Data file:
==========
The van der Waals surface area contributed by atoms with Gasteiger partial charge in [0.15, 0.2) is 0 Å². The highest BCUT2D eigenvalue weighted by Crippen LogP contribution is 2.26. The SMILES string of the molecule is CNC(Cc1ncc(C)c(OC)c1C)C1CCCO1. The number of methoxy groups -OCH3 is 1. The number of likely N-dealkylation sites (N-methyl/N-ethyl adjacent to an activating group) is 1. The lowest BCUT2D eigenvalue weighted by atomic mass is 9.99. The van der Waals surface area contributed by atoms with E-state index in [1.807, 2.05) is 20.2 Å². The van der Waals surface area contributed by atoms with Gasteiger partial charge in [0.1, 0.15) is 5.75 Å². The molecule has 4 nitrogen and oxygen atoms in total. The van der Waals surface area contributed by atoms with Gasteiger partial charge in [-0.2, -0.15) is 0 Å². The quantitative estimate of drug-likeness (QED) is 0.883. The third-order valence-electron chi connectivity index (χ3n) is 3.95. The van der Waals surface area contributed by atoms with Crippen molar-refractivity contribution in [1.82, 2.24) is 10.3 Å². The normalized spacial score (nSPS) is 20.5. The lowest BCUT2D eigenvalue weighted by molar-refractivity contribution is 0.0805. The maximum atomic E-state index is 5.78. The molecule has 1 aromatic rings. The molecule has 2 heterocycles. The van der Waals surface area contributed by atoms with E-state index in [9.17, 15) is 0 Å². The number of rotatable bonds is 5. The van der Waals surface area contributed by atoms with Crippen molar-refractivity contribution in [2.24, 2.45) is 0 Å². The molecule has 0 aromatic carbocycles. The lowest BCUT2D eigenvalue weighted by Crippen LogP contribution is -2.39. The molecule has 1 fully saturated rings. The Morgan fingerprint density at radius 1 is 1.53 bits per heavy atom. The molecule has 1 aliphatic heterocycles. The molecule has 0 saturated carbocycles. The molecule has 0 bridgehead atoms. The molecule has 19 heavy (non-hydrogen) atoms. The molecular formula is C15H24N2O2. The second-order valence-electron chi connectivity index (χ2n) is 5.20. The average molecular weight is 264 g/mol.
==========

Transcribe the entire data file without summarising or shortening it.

The van der Waals surface area contributed by atoms with Gasteiger partial charge in [0.15, 0.2) is 0 Å². The highest BCUT2D eigenvalue weighted by Crippen LogP contribution is 2.26. The SMILES string of the molecule is CNC(Cc1ncc(C)c(OC)c1C)C1CCCO1. The number of methoxy groups -OCH3 is 1. The number of likely N-dealkylation sites (N-methyl/N-ethyl adjacent to an activating group) is 1. The lowest BCUT2D eigenvalue weighted by atomic mass is 9.99. The van der Waals surface area contributed by atoms with E-state index in [1.807, 2.05) is 20.2 Å². The van der Waals surface area contributed by atoms with Gasteiger partial charge in [0.1, 0.15) is 5.75 Å². The molecule has 4 nitrogen and oxygen atoms in total. The van der Waals surface area contributed by atoms with Gasteiger partial charge in [-0.2, -0.15) is 0 Å². The quantitative estimate of drug-likeness (QED) is 0.883. The third-order valence-electron chi connectivity index (χ3n) is 3.95. The van der Waals surface area contributed by atoms with Crippen molar-refractivity contribution in [1.82, 2.24) is 10.3 Å². The normalized spacial score (nSPS) is 20.5. The lowest BCUT2D eigenvalue weighted by molar-refractivity contribution is 0.0805. The maximum atomic E-state index is 5.78. The molecule has 1 aromatic rings. The molecule has 2 heterocycles. The van der Waals surface area contributed by atoms with E-state index in [9.17, 15) is 0 Å². The number of rotatable bonds is 5. The van der Waals surface area contributed by atoms with Crippen molar-refractivity contribution in [2.24, 2.45) is 0 Å². The molecule has 0 aromatic carbocycles. The lowest BCUT2D eigenvalue weighted by Crippen LogP contribution is -2.39. The molecule has 1 fully saturated rings. The Morgan fingerprint density at radius 1 is 1.53 bits per heavy atom. The molecule has 1 aliphatic heterocycles. The molecule has 0 saturated carbocycles. The molecule has 0 bridgehead atoms. The molecule has 19 heavy (non-hydrogen) atoms. The molecular formula is C15H24N2O2. The second-order valence-electron chi connectivity index (χ2n) is 5.20. The average molecular weight is 264 g/mol.